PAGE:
Summer of Change for Employment Law

Gareth Davies from Davies and Partners

Gareth Davies from Davies and Partners - Credit: Archant

Gareth Davies from Davies and Partners explains about the Summer of Change for Employment Law

This summer brings a whole series of changes in employment law, in particular unfair dismissal. The changes have been brought in to reduce the number of claims that are being lodged in an Employment Tribunal and to encourage companies, in particular small businesses, to recruit and grow their businesses and reduce the risk of employee litigation.

Many employers have highlighted difficulties they’ve had in managing employees whose performance is falling below expected standards. Their fear of litigation appears to be restraining them from having discussions with employees, who may no longer share the same business values.

Following the changes in the summer, it will possible for an employer to have a discussion with an employee about their leaving the organisation and their terms of exiting. Such discussions under the existing law could be very problematic. The new changes state that such discussions cannot be used as evidence in an Employment Tribunal. Assuming such discussions lead to a satisfactory outcome, then an employer can wrap up the arrangement in what is called a Settlement Agreement which will set out the terms of payment to the employee when they are released from their employment, and the employer should have no fear of further litigation following this.

In addition, the Government has brought in a series of procedural changes that are designed to reduce the number of claims and burden on business. They have simplified the rules of procedure in an Employment Tribunal which has made it easier for employment judges to weed out weaker claims.

In addition, the Government has recently increased the qualifying period from 1 to 2 years service before an employee can be eligible to bring a claim for constructive dismissal. It is estimated that this will reduce the number of tribunal claims by around 20%. Furthermore, a claimant will have to notify ACAS of their intention to bring a claim, which will create an opportunity for conciliation and the possibility for a settlement. If the conciliation does not produce a satisfactory outcome, then the claimant will have to pay a fee to lodge a claim for unfair dismissal which is set at £230. If the matter is not resolved within a few weeks before the hearing date, the claimant will have to pay a listing fee of £930.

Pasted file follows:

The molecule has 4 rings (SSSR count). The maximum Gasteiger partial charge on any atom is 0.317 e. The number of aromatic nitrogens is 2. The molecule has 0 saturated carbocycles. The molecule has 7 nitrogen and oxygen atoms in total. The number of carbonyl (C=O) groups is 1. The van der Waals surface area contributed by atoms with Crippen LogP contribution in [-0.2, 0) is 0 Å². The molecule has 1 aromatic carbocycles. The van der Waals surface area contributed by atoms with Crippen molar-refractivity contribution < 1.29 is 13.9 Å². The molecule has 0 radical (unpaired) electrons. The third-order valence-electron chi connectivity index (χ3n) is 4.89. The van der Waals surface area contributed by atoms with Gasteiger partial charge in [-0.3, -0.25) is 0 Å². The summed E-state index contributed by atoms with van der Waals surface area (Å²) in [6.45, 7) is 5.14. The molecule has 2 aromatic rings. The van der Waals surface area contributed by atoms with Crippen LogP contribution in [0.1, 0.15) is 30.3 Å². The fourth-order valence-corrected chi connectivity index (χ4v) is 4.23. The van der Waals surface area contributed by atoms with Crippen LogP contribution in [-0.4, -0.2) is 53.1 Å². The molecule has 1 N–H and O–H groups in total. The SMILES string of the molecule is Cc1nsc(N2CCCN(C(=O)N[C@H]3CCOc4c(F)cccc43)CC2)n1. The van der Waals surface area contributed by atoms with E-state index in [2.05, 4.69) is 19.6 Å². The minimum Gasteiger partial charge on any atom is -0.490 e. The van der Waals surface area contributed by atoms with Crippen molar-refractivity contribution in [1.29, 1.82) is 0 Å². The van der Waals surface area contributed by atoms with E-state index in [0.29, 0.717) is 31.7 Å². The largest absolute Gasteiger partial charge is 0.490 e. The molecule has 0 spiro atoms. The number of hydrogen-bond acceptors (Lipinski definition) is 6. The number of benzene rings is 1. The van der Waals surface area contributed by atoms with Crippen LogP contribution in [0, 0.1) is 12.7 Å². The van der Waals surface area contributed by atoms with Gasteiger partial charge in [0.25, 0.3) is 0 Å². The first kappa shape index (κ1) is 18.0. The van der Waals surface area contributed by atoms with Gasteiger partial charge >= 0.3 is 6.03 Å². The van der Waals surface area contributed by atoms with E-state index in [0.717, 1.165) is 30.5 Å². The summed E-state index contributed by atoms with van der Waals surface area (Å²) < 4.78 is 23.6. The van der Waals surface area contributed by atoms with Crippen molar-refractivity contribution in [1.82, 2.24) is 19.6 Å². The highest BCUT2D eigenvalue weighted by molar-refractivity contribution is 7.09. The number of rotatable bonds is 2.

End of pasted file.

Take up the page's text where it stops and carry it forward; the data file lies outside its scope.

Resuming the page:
In the event that a claimant is successful, the Government has revised the amount of compensation that can be awarded by an Employment Tribunal in unfair dismissal cases the current cap of £74,000 will remain in place but there will be a lower cap of 52 weeks wages for those who earn less than £74,000 per year. In respect of discrimination claims there is no cap on an award of compensation that a Tribunal can award.

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In a further measure, the Government has also tried to develop employee shareholding as a means of providing growth and enterprise for business through the introduction of changes to company law and employment law whereby employees can be given shares in the company from between £2,000 and £50,000, which will be exempt from Capital Gains Tax. The sting in the tale is that the employee will lose the right to be able to bring unfair dismissal claims and claim redundancy payments. They will also lose the right to apply for flexible working and the right to time off for training.

At the consultation stage of this particular piece of legislation, employer groups were less than enthusiastic about this change as many felt that this was going to complicate their employment law and company processes rather than simplify them. It remains to be seen what the take-up rate will be.